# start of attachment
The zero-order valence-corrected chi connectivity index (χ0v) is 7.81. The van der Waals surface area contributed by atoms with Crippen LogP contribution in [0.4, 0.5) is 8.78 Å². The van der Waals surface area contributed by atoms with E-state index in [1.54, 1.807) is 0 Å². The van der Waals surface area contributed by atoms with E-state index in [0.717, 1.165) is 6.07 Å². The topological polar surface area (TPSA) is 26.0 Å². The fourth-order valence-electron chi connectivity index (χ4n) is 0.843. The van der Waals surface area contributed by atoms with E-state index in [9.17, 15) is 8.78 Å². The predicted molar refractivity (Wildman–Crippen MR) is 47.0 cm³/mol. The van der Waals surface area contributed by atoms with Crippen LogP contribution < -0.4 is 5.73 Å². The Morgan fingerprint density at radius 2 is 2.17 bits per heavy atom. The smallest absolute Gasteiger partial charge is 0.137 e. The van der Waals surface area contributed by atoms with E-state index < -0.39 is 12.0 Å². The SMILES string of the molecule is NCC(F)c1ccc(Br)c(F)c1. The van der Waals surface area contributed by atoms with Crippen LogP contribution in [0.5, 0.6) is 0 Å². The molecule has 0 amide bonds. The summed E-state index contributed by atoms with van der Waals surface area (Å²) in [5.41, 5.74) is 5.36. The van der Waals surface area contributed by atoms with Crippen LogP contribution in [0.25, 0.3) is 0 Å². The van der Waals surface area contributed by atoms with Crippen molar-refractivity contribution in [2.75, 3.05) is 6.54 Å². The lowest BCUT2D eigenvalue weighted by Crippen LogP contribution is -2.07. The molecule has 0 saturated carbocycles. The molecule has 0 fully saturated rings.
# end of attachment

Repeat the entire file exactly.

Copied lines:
The zero-order valence-corrected chi connectivity index (χ0v) is 7.81. The van der Waals surface area contributed by atoms with Crippen LogP contribution in [0.4, 0.5) is 8.78 Å². The van der Waals surface area contributed by atoms with E-state index in [1.54, 1.807) is 0 Å². The van der Waals surface area contributed by atoms with E-state index in [0.717, 1.165) is 6.07 Å². The topological polar surface area (TPSA) is 26.0 Å². The fourth-order valence-electron chi connectivity index (χ4n) is 0.843. The van der Waals surface area contributed by atoms with E-state index in [9.17, 15) is 8.78 Å². The predicted molar refractivity (Wildman–Crippen MR) is 47.0 cm³/mol. The van der Waals surface area contributed by atoms with Crippen LogP contribution < -0.4 is 5.73 Å². The Morgan fingerprint density at radius 2 is 2.17 bits per heavy atom. The smallest absolute Gasteiger partial charge is 0.137 e. The van der Waals surface area contributed by atoms with E-state index < -0.39 is 12.0 Å². The SMILES string of the molecule is NCC(F)c1ccc(Br)c(F)c1. The van der Waals surface area contributed by atoms with Crippen LogP contribution in [0.5, 0.6) is 0 Å². The molecule has 0 amide bonds. The summed E-state index contributed by atoms with van der Waals surface area (Å²) in [5.41, 5.74) is 5.36. The van der Waals surface area contributed by atoms with Crippen LogP contribution in [0.25, 0.3) is 0 Å². The van der Waals surface area contributed by atoms with Crippen molar-refractivity contribution in [2.75, 3.05) is 6.54 Å². The lowest BCUT2D eigenvalue weighted by Crippen LogP contribution is -2.07. The molecule has 0 saturated carbocycles. The molecule has 0 fully saturated rings.